Flying Bike Super Cross 2023, the Kingdom’s premier dirt biking event, has returned from a long hiatus to thrill the crowds.

With almost 50 athletes from as far afield as the US and Europe – as well as Cambodia and its neighbours – the March 5 event saw some spectacular racing.

The event, held at Prek Leap commune in the capital’s Chroy Changvar, was divided into several classes, in order to guarantee closer racing.

Pierre Yves Catry, the founder of Flying Bikes, explained that the different categories meant less mismatches. It also meant the crowd got to witness some very good racing.

“We are delighted to see this event again after missing it for years. One thing I am especially pleased by is that there were no serious injuries, despite several crashes. The riders put on an excellent display, and I think anyone who watched would have been surprised by the level of competitiveness the local riders have. I am very pleased to say that we will be running more events in the future,” he said.

There were five events for motorcycles, ranging from the elite riders in Class VIP and then down through classes A through C. There was also a special children’s class this year, called Class Kid.

In addition, the gnarly course was turned over to mountain bikers, for a Class MTB event. Each of the classes were timed and scored to a professional level.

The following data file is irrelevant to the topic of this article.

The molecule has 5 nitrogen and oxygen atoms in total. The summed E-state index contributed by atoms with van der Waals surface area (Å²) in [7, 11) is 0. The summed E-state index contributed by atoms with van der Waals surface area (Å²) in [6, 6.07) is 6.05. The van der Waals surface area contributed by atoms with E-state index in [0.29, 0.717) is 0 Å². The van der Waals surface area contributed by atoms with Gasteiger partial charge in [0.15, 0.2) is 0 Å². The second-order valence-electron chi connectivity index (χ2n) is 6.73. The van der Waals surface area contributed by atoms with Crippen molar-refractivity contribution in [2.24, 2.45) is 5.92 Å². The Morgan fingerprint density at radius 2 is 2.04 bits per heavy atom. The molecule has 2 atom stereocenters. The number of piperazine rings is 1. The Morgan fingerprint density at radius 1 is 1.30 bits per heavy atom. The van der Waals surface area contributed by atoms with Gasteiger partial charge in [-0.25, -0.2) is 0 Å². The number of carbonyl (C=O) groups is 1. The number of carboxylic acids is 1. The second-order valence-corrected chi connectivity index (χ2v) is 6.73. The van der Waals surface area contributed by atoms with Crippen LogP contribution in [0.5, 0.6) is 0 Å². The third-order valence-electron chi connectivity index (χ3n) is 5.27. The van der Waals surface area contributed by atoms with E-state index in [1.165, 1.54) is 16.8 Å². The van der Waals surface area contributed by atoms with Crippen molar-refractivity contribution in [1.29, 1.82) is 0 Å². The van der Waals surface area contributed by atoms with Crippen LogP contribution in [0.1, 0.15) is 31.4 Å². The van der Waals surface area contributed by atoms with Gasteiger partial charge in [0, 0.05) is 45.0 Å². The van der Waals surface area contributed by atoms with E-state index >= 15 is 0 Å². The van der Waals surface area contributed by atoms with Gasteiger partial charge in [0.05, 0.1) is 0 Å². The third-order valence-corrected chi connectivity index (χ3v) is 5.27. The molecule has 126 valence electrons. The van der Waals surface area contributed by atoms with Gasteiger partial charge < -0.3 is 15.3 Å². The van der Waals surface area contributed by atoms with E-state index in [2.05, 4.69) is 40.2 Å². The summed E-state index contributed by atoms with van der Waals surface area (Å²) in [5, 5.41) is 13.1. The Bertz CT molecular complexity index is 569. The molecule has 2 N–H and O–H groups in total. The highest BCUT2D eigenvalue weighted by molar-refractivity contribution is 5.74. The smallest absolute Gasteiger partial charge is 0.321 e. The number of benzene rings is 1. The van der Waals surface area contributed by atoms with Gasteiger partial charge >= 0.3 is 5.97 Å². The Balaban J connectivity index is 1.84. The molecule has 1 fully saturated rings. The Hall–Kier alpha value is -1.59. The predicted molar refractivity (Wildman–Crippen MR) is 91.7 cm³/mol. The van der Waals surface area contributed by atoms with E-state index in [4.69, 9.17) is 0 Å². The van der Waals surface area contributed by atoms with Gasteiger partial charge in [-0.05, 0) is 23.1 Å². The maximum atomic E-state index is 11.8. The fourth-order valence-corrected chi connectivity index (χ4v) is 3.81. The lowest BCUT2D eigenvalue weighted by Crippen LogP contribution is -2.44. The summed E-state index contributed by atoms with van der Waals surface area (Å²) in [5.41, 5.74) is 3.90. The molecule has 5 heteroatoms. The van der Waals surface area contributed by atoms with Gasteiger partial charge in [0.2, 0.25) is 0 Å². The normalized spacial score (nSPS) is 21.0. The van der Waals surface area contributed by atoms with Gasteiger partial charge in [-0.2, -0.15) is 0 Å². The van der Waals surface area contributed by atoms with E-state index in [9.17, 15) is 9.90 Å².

Yves Catry said the return of the prestigious event was due to the excellent cooperation of the Cambodia Motor Sports Federation (CMSF), who helped make sure the event was safe, smooth, and spectacular.

“Additionally, international standards were adhered to throughout the day, with a concise, transparent scoring system being one of the things that impressed the competitors,” he added.

He also thanked the private companies who sponsored the event. He was particularly impressed by the young Cambodian talent that took part in the Class, A, B and C racing.

“I suggest that the CMSF watch some of these guys closely, because they certainly have the talent to go far. Who knows, with the right support, maybe they will turn professional and represent the Kingdom on the world stage?” he said.

“The development of young athletes is crucial to building depth in any code, so it is important to encourage them. There needs to be more events like this, so they can hone their skills. The more we observe them, the more we should be able to determine who has what it takes to go pro in the future,” he added.

He was elated with the outcome of the event.

“The last time we ran the Flying Bike Super Cross was in 2017, and I was unsure how many riders would sign up. I am very pleased.

He said he would begin fundraising and trying to attract additional sponsors almost immediately, as he hoped to see more racing take place as soon as December.

“I think it will go ahead in January, if not December. In the meantime, I urge all riders to start training for it now, as this is one of the most physically demanding sports there is. We are intending to open the track as much as possible before the next sanctioned races, as there is no substitute for time out on the track,” he added.